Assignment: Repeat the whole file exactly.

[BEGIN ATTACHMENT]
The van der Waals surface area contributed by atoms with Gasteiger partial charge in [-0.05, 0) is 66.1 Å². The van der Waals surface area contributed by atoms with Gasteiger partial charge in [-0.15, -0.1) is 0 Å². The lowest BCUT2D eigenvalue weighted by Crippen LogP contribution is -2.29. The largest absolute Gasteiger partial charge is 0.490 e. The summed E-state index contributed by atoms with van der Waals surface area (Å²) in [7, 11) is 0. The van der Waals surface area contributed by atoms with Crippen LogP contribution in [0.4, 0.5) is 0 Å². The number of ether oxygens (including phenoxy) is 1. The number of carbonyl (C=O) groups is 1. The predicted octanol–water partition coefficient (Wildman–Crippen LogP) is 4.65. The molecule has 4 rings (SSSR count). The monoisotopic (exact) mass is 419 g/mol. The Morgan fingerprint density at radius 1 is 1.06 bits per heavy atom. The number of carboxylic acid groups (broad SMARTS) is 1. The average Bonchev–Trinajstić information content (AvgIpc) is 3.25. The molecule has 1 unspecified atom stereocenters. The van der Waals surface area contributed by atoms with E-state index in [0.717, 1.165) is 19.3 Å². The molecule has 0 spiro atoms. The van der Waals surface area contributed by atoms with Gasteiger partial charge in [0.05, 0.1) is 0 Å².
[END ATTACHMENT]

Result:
The van der Waals surface area contributed by atoms with Gasteiger partial charge in [-0.05, 0) is 66.1 Å². The van der Waals surface area contributed by atoms with Gasteiger partial charge in [-0.15, -0.1) is 0 Å². The lowest BCUT2D eigenvalue weighted by Crippen LogP contribution is -2.29. The largest absolute Gasteiger partial charge is 0.490 e. The summed E-state index contributed by atoms with van der Waals surface area (Å²) in [7, 11) is 0. The van der Waals surface area contributed by atoms with Crippen LogP contribution in [0.4, 0.5) is 0 Å². The number of ether oxygens (including phenoxy) is 1. The number of carbonyl (C=O) groups is 1. The predicted octanol–water partition coefficient (Wildman–Crippen LogP) is 4.65. The molecule has 4 rings (SSSR count). The monoisotopic (exact) mass is 419 g/mol. The Morgan fingerprint density at radius 1 is 1.06 bits per heavy atom. The number of carboxylic acid groups (broad SMARTS) is 1. The average Bonchev–Trinajstić information content (AvgIpc) is 3.25. The molecule has 1 unspecified atom stereocenters. The van der Waals surface area contributed by atoms with E-state index in [0.717, 1.165) is 19.3 Å². The molecule has 0 spiro atoms. The van der Waals surface area contributed by atoms with Gasteiger partial charge in [0.05, 0.1) is 0 Å².